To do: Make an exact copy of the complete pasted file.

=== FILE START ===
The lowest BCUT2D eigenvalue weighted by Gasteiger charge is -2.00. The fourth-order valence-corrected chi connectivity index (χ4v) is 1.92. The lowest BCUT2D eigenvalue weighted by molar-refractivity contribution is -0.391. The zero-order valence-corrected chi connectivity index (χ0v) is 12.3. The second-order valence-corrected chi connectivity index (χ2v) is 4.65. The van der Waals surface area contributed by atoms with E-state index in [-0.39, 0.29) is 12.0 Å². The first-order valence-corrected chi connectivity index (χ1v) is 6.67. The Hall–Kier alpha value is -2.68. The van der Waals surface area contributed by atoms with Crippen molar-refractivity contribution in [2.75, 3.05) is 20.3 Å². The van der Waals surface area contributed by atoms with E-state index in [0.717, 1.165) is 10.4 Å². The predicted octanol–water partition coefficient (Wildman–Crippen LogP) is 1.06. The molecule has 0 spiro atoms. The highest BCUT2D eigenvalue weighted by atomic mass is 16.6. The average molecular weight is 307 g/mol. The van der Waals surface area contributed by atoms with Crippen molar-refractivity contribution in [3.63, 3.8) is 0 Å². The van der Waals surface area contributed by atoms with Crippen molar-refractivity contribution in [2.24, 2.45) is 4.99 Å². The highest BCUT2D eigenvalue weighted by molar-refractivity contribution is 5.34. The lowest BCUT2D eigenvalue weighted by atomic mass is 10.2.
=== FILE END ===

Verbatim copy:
The lowest BCUT2D eigenvalue weighted by Gasteiger charge is -2.00. The fourth-order valence-corrected chi connectivity index (χ4v) is 1.92. The lowest BCUT2D eigenvalue weighted by molar-refractivity contribution is -0.391. The zero-order valence-corrected chi connectivity index (χ0v) is 12.3. The second-order valence-corrected chi connectivity index (χ2v) is 4.65. The van der Waals surface area contributed by atoms with E-state index in [-0.39, 0.29) is 12.0 Å². The first-order valence-corrected chi connectivity index (χ1v) is 6.67. The Hall–Kier alpha value is -2.68. The van der Waals surface area contributed by atoms with Crippen molar-refractivity contribution in [2.75, 3.05) is 20.3 Å². The van der Waals surface area contributed by atoms with E-state index in [0.717, 1.165) is 10.4 Å². The predicted octanol–water partition coefficient (Wildman–Crippen LogP) is 1.06. The molecule has 0 spiro atoms. The highest BCUT2D eigenvalue weighted by atomic mass is 16.6. The average molecular weight is 307 g/mol. The van der Waals surface area contributed by atoms with Crippen molar-refractivity contribution in [3.63, 3.8) is 0 Å². The van der Waals surface area contributed by atoms with Crippen molar-refractivity contribution in [2.24, 2.45) is 4.99 Å². The highest BCUT2D eigenvalue weighted by molar-refractivity contribution is 5.34. The lowest BCUT2D eigenvalue weighted by atomic mass is 10.2.